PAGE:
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MAKESHOP

location_on Pittsburgh, United States

Uncovering the principles of practice that make making work.

This research-based learning space is a permanent exhibit inside the Children’s Museum of Pittsburgh. MAKESHOP is a drop-in environment where children and families make, play, and design using “real stuff”—the same materials, tools, and processes used by professional artists, builders, programmers, and creators of all kinds.

Pittsburgh
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Overview

HundrED has selected this innovation to

Pittsburgh, USA

2011

Established

2.28M

Children/users

1

Countries
Organisation
Not-for-profit
Updated
November 22nd, 2022
When kids are making, they’re learning about how their environment is constructed, and how they can be agents in that construction—they’re capable of changing their environment.

About the innovation

How can museums help educators implement maker learning?

In 2011, the Children’s Museum of Pittsburgh partnered with learning researchers to design a new kind of museum exhibit. In this space, young patrons would explore real tools, materials, and processes while museum educators investigated the practices and possibilities of maker learning. The result was the first museum makerspace: MAKESHOP.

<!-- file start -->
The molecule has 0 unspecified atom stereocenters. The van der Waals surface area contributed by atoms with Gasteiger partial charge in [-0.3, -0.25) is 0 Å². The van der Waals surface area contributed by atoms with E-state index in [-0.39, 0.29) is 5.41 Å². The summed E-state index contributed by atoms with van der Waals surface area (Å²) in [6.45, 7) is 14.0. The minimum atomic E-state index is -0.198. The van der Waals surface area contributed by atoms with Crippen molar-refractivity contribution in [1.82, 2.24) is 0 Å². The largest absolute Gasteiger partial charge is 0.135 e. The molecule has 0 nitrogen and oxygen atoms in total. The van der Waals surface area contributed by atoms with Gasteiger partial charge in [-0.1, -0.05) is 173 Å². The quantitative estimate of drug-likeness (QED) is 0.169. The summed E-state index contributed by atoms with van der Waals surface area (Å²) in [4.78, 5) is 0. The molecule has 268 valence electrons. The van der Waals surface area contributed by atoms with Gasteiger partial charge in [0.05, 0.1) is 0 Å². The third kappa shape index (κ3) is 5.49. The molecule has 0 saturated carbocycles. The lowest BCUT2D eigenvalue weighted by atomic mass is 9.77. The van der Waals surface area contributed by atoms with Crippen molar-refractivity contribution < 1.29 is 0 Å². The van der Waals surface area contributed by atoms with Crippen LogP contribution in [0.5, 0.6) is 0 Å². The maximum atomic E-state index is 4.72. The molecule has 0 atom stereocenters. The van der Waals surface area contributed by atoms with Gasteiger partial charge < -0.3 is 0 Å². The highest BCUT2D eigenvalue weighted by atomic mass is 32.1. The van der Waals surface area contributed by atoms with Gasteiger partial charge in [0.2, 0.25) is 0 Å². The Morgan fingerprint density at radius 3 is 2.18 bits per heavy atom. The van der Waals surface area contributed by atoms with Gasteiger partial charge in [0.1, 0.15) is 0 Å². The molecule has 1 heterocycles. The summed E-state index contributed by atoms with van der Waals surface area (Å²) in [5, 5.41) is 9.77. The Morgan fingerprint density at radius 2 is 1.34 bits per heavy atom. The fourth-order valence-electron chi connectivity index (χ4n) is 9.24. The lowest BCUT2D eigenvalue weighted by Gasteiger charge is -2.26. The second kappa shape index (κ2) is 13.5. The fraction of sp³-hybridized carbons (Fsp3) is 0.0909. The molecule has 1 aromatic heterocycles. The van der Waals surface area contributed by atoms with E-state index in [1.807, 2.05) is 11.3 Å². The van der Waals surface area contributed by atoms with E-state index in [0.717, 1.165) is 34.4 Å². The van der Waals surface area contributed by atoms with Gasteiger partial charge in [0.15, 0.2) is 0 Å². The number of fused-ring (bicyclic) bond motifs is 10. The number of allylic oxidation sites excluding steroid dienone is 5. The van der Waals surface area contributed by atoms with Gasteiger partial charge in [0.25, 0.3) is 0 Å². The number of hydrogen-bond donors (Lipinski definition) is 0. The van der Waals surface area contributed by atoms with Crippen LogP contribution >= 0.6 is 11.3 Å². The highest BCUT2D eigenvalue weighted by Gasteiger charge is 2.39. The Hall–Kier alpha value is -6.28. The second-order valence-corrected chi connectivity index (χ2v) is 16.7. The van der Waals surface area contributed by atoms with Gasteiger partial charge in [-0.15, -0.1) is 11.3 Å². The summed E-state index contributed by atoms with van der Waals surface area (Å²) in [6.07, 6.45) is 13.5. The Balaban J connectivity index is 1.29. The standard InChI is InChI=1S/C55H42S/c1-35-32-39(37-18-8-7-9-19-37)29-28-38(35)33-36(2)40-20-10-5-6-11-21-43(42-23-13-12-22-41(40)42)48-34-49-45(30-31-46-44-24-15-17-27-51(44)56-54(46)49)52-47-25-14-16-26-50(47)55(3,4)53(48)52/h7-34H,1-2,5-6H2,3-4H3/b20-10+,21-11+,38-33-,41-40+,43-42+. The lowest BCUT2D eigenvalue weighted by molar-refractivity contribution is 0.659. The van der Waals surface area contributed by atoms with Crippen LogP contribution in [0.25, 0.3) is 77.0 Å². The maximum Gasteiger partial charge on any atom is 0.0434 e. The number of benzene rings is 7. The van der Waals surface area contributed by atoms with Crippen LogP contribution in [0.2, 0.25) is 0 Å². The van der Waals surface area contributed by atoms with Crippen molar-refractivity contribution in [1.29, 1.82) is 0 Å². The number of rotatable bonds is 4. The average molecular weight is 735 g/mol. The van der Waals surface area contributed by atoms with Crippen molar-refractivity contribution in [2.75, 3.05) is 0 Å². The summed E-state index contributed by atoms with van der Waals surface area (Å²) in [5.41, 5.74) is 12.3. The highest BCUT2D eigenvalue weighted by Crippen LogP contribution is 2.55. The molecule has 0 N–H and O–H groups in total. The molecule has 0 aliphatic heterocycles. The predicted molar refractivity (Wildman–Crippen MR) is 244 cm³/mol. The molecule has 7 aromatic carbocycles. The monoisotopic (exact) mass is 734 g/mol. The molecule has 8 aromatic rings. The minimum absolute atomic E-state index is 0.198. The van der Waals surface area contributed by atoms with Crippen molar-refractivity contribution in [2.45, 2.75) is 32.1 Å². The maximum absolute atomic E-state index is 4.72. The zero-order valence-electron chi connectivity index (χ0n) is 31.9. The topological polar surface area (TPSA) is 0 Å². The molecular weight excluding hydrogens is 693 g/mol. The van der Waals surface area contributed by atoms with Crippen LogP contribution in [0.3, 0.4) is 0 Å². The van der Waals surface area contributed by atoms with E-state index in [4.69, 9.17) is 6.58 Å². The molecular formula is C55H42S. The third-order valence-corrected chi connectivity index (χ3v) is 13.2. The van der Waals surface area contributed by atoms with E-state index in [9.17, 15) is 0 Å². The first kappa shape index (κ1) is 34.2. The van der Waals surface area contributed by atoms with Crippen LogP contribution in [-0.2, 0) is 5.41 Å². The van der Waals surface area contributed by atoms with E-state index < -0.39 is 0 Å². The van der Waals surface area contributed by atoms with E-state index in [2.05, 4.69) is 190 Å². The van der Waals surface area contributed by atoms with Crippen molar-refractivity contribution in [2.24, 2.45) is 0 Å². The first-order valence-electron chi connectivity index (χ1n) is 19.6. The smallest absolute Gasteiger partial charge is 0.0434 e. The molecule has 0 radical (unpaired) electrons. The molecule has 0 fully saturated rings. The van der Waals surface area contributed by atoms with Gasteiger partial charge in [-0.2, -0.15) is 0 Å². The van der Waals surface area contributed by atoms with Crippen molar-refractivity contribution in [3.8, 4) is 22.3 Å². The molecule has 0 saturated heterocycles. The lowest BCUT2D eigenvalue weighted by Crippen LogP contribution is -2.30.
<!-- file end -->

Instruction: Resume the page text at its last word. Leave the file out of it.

At MAKESHOP, materials like cardboard, plastic food containers, old clothes, scrap lumber, and broken toys find new purposes and uses, taking on a new and different life with the help of tools and imagination.

While visitors are weaving on the MAKESHOP’s loom, building cardboard creations, and creating stop-motion animations, museum educators are testing principles of materials exploration, investigating strategies for supporting learning, and refining the practice of maker education.

How can museums help educators implement maker learning?

What happens at MAKESHOP reaches far beyond the walls of the museum. MAKESHOP has become a hub for maker-learning resources, equipping educators from around the world with tools to integrate making into their unique learning context.

MAKESHOP staff have identified seven core learning practices that empirically describe children’s engagement in MAKESHOP, creating a common language around making as a learning process. 

Through partnerships with Maker Ed, Google, the Institute of Museum and Library Services, the National Science Foundation, and others, MAKESHOP has supported the design and creation of hundreds of makerspaces across the world, and provided resources and professional development to thousands of educators.

Impact & scalability

Academy review results
High Impact
Low Scalability
High Impact
High Scalability
Low Impact
Low Scalability
Low Impact
High Scalability
Read more about our selection process

Media

Resources
Making is characterized by interest driven engagement in creative production at the crossroads and fringes of disciplines such as science, technology, engineering, art and math. Over the years, the Museum has used making as a discipline and learning platform to do research and publish resources. These include booklets, e-publications, and websites that cover everything from how to make a makerspace, using making in the classroom, and the educational value of making. 
About MAKESHOP